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In these pages, you can find information about our different cryptographic schemes and constructions, their specifications, cryptanalysis on them, the ongoing contests and the related scientific papers.

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  • If SHA-2 is not broken, why would one switch to SHA-3 and not just stay with SHA-2? In this post, we highlight another argument why Keccak/SHA-3 is a better choice than SHA-2, namely openness, in analogy with open-source versus closed-source in software development and deployment.

    Software has two sides: its executable and its source code. The former is used as a black box by the users, while the latter is of interest to developers who want to extend it, to understand its inner workings or to make sure there is no obvious malicious code. As an analogy, we see the specification of the cryptographic primitive, mode or algorithm in a (proposed) cryptographic standard as the counterpart of the software executable: It allows everyone to include the cryptographic object, as is, in his/her project. The counterpart of the source code in cryptography would be the design rationale, preliminary cryptanalysis and evidence of extensive third-party cryptanalysis: These are the elements that give insight into the inner workings and ultimately trust.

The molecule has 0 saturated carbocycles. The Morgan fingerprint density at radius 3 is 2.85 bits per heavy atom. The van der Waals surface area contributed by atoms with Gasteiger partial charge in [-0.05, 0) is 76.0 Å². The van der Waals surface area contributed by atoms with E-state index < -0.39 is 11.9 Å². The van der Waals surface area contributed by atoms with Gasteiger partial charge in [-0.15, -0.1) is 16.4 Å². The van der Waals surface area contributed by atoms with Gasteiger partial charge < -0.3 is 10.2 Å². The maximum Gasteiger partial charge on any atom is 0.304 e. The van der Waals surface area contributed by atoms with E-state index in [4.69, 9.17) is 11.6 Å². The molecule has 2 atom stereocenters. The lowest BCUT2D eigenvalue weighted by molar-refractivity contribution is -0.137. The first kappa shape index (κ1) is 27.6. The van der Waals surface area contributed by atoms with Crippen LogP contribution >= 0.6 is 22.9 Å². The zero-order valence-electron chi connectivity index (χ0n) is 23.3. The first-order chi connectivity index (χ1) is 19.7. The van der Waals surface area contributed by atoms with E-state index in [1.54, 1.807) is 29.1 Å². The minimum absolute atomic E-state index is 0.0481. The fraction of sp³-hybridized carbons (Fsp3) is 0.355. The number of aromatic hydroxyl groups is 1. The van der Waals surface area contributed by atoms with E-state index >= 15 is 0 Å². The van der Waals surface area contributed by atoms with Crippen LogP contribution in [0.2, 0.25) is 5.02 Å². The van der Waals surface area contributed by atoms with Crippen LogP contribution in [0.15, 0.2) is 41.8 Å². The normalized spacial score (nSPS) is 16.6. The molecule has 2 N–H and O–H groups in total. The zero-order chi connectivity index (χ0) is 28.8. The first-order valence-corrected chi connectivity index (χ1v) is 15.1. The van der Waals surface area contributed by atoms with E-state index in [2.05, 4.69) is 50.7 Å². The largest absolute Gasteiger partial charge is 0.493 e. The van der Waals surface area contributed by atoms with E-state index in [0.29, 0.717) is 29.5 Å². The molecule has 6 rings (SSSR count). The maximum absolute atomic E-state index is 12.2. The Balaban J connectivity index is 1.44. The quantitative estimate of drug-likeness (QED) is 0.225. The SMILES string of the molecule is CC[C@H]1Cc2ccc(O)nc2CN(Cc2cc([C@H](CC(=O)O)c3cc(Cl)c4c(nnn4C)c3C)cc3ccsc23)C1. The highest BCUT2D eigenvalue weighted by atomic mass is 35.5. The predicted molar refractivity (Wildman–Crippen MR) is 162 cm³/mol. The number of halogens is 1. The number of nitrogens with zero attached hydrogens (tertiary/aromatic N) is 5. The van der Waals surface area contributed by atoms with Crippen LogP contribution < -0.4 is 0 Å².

The transition of cryptography from a proprietary activity to a scientific one in the last 50 years can be seen as a move from closed-source to open-source in this analogy. Surprisingly, there are exceptions and we still see closed-source cryptography today.